Sixteen years ago, on HIV Vaccine Awareness Day, a group of mothers, their children and a few researchers gathered to plant a new maple tree on the median of Monument Street.
The group was composed of women and children, all of whom were at risk for HIV by virtue of where and how they lived; some came from areas of East Baltimore with HIV rates worse than in parts of sub-Saharan Africa.
I stood with them, as well as fellow Johns Hopkins Center for Immunization Research staff and a White House representative, for an official dedication of the little sapling. In all of our hearts was the hope that by the time the little tree and these precious children were grown, we might have a vaccine to prevent HIV infection and AIDS.
Former President Bill Clinton harbored the same hope, when in 1997, in a commencement speech at Morgan State University, he declared that we should have an AIDS vaccine in 10 years’ time.
Clinton’s hopeful statement began the annual recognition of May 18 as World AIDS Vaccine Day, when we mark the progress made in the global search for an AIDS vaccine.
Now, the children and maple tree are grown, and we still don’t have an AIDS vaccine – not yet. But we will. Because along with the tree and children, the other thing that has grown considerably is the body of amazing science that tells us how a vaccine might work.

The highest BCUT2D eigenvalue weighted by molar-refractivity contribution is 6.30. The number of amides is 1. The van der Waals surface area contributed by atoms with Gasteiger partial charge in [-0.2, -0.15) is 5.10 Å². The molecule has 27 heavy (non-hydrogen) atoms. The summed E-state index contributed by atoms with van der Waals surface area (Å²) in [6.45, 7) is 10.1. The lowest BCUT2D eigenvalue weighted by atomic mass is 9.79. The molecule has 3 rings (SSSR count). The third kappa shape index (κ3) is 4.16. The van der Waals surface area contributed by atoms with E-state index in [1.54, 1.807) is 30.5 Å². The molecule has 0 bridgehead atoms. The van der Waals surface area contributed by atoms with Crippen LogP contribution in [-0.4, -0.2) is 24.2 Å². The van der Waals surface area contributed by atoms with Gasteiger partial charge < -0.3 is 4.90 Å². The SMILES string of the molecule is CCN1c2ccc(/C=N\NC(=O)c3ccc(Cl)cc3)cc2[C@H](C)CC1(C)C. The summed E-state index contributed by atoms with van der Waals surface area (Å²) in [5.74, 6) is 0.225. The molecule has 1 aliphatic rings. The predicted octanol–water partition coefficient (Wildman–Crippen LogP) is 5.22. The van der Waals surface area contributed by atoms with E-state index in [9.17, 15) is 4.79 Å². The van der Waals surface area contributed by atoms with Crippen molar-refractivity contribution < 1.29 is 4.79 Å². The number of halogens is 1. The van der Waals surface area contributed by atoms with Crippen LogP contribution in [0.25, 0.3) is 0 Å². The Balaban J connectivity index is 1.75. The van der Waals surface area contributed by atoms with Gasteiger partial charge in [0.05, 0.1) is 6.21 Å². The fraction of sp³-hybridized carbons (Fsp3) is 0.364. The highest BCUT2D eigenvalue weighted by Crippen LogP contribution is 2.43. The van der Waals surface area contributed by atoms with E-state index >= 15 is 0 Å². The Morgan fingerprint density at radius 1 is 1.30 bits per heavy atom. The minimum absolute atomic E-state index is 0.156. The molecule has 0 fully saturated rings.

Many of these potentially pivotal discoveries are, in part, thanks to USAID’s support and the Agency’s belief in the critical importance of an HIV vaccine as potentially the singular most important tool to end AIDS.
We will stay the course — here are just a few of the reasons why:
- We know that an HIV vaccine is possible. Between 1999 and 2009, a trial with Thai volunteers proved that an experimental HIV vaccine was modestly effective. This proof-of-concept trial has encouraged droves of world-class scientists to work together on improving the 31 percent protection rate seen in that historic trial, known as RV 144. Significant improvements to the vaccine regimen have been made, and trials to test these enhancements are now underway in South Africa.
- We’re learning key lessons about how HIV behaves and how it can be stopped. New insights about how the virus invades the body’s infection-fighting T-cells are helping scientists design promising AIDS vaccine candidates that can produce antibodies to block the invasion that leads to chronic HIV infection.
- While these and other remarkable discoveries are happening, USAID stays ever-focused on strengthening clinical trials in developing countries, building on our longstanding partnerships in Africa, actively increasing local scientific leadership, improving the sustainability of advanced research, and helping to expand and prepare the next generation of investigators.
No matter what, we’ll keep at it — and like that 16-year-old maple tree, we’ll keep growing until we have reached an AIDS vaccine that is safe, effective and accessible to those who need it most.